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December 23, 2020
5 Min Read
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First mover organizations in the initial wave of big data, machine learning, and artificial intelligence generally had to blaze their own paths. The technology leaders inside of these organizations hired the expensive and hard-to-find unicorn data scientists to build their own data science platforms by cobbling together open-source tools and technologies.
But while some enterprises may continue to build their own, greater market maturity in the data, machine learning, and AI space is establishing some easier and less expensive paths for other leaders help their organizations gain a foothold with these technologies.
"There will be two pathways for companies to get AI software," said Andrew Bartels, VP and principal analyst serving CIO professionals at Forrester Research. The first movers will continue to build their own for speed to market and differentiation. It's a more expensive path, but some organizations will find value in pursuing it. Meanwhile, other organizations in the future will take another pathway.
"The second pathway will be to wait for existing vendors to add the relevant functionality into existing products," Bartels said. "We think over time that will be the more dominant pathway."
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There is a big benefit to this one, too. This AI software will be baked into the software apps that enterprises have already been using. Vendors will add in this functionality as an update for free. For those willing to wait, AI is coming to your existing apps.
How the AI market will evolve
Bartels is one of the authors of a new report from Forrester that forecasts how the firm expects the AI market to evolve in the years ahead as enterprises implement and consume these technologies.
Forrester splits AI software into the following four segments:
The first is AI maker platforms. This segment is made up of vendors that provide tools and platforms that AI teams can use to create highly customized AI solutions for almost any AI use case, according to Forrester. Vendors include Cloudera, Dataiku, DataRobot, Domino Data Lab, dotData, Google H20.ai, IBM, MathWorks, Microsoft, RapidMiner, SAS, and Tibco.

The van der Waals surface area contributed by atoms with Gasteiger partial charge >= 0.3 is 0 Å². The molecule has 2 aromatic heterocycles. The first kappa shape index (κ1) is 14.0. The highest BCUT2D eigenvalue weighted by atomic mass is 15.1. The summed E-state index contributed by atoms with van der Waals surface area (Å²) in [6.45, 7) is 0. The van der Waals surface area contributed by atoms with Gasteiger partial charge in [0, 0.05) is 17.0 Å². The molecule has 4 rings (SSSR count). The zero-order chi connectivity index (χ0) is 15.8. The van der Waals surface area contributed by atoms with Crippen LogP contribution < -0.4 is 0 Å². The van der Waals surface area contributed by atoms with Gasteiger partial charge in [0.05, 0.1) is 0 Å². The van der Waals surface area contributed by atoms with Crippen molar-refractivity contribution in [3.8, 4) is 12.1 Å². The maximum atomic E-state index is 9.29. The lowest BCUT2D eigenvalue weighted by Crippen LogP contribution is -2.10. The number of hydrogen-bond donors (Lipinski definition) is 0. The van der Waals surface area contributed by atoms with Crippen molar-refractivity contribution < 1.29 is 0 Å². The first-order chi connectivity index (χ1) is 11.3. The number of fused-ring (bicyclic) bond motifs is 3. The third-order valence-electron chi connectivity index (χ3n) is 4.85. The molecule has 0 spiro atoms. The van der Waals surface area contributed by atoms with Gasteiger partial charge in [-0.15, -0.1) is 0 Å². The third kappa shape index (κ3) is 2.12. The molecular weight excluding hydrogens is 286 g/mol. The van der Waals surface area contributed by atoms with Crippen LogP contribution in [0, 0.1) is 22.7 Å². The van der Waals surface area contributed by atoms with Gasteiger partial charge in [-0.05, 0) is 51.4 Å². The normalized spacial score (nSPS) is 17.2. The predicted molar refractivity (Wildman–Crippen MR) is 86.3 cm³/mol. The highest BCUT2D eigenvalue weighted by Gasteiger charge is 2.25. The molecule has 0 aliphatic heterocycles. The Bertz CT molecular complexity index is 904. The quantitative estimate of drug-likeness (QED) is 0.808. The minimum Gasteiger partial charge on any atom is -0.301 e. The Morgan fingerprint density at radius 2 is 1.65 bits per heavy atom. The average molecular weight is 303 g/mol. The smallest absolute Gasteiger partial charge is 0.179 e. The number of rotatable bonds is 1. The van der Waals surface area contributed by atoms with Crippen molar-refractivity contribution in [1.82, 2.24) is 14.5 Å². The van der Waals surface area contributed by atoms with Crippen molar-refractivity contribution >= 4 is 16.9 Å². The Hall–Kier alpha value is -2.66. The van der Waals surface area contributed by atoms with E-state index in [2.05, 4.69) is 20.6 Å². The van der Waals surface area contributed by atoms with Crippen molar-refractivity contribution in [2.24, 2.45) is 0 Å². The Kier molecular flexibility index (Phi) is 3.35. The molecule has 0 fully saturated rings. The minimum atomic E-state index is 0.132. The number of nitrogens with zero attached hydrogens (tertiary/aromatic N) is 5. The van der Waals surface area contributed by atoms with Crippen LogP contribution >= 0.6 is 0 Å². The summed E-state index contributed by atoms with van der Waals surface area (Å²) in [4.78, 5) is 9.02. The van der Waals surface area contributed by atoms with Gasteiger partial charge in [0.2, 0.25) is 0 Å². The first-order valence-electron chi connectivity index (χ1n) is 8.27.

The second segment is AI facilitator platforms. This segment is made up of vendors that provide tools and platforms used by business teams to create AI solutions for very focused horizontal and/or vertical use cases. One example would be a vendor that provided a computer vision platform for the specific use case of quality control applications.
The third segment is AI-centric apps and middleware tools. This segment includes vendors that provide business applications that weren't possible without AI technology. For instance, some advanced fraud detection technologies fall into this category. Medical diagnostic AI also is in this category.
The fourth segment is AI-infused apps or middleware tools. This segment includes vendors that compete in existing application categories (for instance, security or customer experience) by adding AI functions to differentiate the application. SentinelOne and BlueConic fit into this category, according to Forrester.
In its new report, Forrester is also forecasting that the AI market will grow to a much smaller size globally by 2025 than other firms are predicting. That's because, Forrester believes, much of the functionality that is considered AI will be absorbed into other software products as the market continues to mature and evolve.
The main question for enterprise IT leaders will be whether to build or buy their AI technology.
"CIOs and IT leaders need to be following a multi-pronged strategy," Bartels said. "They must identify the specific areas where a custom-built AI solution may make sense. Then there are other areas where it will make more sense for them to wait for vendors to build that AI into the software."
Bartels offers a simple model for assessing the maturity of your vendor's AI and whether it is the right fit for the task you have. He uses the metaphor of K-12 grade school students. If a vendor says they are adding AI functionality to their roadmap, that is a pre-kindergarten level. If they are actually developing the technology, they are in kindergarten. If they have it in beta with clients, they are a third grader. If they are in production with multiple clients for a few years then they are an eighth grader. The scale continues along the same lines with more advanced work.
Bartels said enterprise IT leaders need to ask themselves: "Is this a task that an eighth grader could do? Then trust an AI engine to do it. Or, is this a task we would not give to a human who did not have an equivalent of an 11th grade education?" Then maybe you need an advanced AI to perform that task.
"It's a crude method, but AI has a lot of similarity to human intelligence," Bartels said. "It is not innate but it is a matter of learning and training. Learning and training take time."
What's more, you should apply the same standards to your own internal AI development as you are applying to external AI vendors.
"You want it to go through weeks or months of training before you would trust it with a task," he said. "The proof of AI lies in its experience."
About the Author(s)
Jessica Davis is a Senior Editor at InformationWeek. She covers enterprise IT leadership, careers, artificial intelligence, data and analytics, and enterprise software. She has spent a career covering the intersection of business and technology. Follow her on twitter: @jessicadavis.
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